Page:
“We should be monitoring gusd instead,” one Twitter user wrote after an instructor was arrested on charges of sexual abuse; the instructor pleaded not guilty.
Limiting free speech?
Chris Frydrych, the chief executive of Geo Listening, based in Hermosa Beach, also in Southern California, declined to explain how his company’s technology worked, except to say that it was “a sprinkling of technology and a whole lot of human capital.” He said Geo Listening looked for keywords and sentiments on posts that could be viewed publicly. It cannot, for instance, read anyone’s Facebook posts that are designated for “friends” or “friends of friends.”
But with Facebook’s announcement last month that teenagers will be permitted to post public status updates and images, Geo Listening and similar services will potentially have access to more information on that social network.
Glendale has paid Geo Listening $40,500 to monitor the social media posts. Frydrych declined to say which other schools his company works with, except to predict that by the end of the year, his company would have signed up 3,000 schools.
But when does protecting children from each other or from themselves turn into chilling free speech?
John G. Palfrey Jr., head of Phillips Academy in Massachusetts, said he favored a middle ground. He follows his students on Twitter if they follow him, for instance, but he is wary of automated analytical tools that try to conduct what he called National Security Agency-style surveillance.
That fine line seems to be equally confounding the courts.
More legal issues expected
In the Nevada case, a 16-year-old boy bragged on Myspace about having guns at home, and threatened to slay fellow students on a particular date. He also cited the 2007 massacre at Virginia Tech, in which a troubled student killed 32 students.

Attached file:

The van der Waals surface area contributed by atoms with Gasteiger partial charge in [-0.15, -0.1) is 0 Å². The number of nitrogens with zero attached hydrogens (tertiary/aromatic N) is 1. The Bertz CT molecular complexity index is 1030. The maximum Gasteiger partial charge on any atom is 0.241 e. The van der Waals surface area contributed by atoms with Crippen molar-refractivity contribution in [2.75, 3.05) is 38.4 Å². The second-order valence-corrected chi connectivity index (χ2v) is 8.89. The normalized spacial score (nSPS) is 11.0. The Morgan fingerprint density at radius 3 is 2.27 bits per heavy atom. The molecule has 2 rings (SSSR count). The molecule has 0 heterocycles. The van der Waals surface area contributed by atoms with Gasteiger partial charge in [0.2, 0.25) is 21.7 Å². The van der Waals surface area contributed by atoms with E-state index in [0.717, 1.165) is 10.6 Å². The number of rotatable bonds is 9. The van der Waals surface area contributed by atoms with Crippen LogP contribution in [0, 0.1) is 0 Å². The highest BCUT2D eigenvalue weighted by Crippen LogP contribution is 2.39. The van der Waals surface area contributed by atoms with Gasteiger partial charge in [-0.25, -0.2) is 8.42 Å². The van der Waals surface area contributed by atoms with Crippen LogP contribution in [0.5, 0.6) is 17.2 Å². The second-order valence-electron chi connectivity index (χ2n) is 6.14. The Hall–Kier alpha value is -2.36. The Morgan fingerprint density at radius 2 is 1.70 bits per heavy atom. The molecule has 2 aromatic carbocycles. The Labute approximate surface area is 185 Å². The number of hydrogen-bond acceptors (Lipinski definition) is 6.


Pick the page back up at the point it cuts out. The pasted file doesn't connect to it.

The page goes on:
The boy ended up spending 31 days in a local jail and was suspended from school for 90 days. He then sued the district, saying his free speech rights had been violated.
The 9th Circuit Court of Appeals dismissed the claim. It called his threats “alarming” and so specific that they presented “a real risk of significant disruption” to the school. Administrators were justified, the court ruled, for penalizing what was ostensibly off-campus speech.
“It’s going to be more and more of legal issues,” said Gretchen Shipley, a lawyer who represents school districts. “The ability to monitor is growing so quickly.”
The Indiana case offers a contrast. In summer 2009, two incoming 10th-graders at Churubusco High School posted what the court called “raunchy” pictures of themselves. Once school officials found out, the girls were suspended from extracurricular activities for the school year. The girls sued, saying their free speech rights had been violated. The school contended that its student handbook bars conduct that could “discredit” or “dishonor” it.
The court found that prohibition way too broad. The students’ pictures, “juvenile” though they were, did not cause “substantial disruption” at school, the court ruled, and even though it was just “crude humor,” was protected speech. “No message of lofty social or political importance was conveyed, but none is required,” the court said.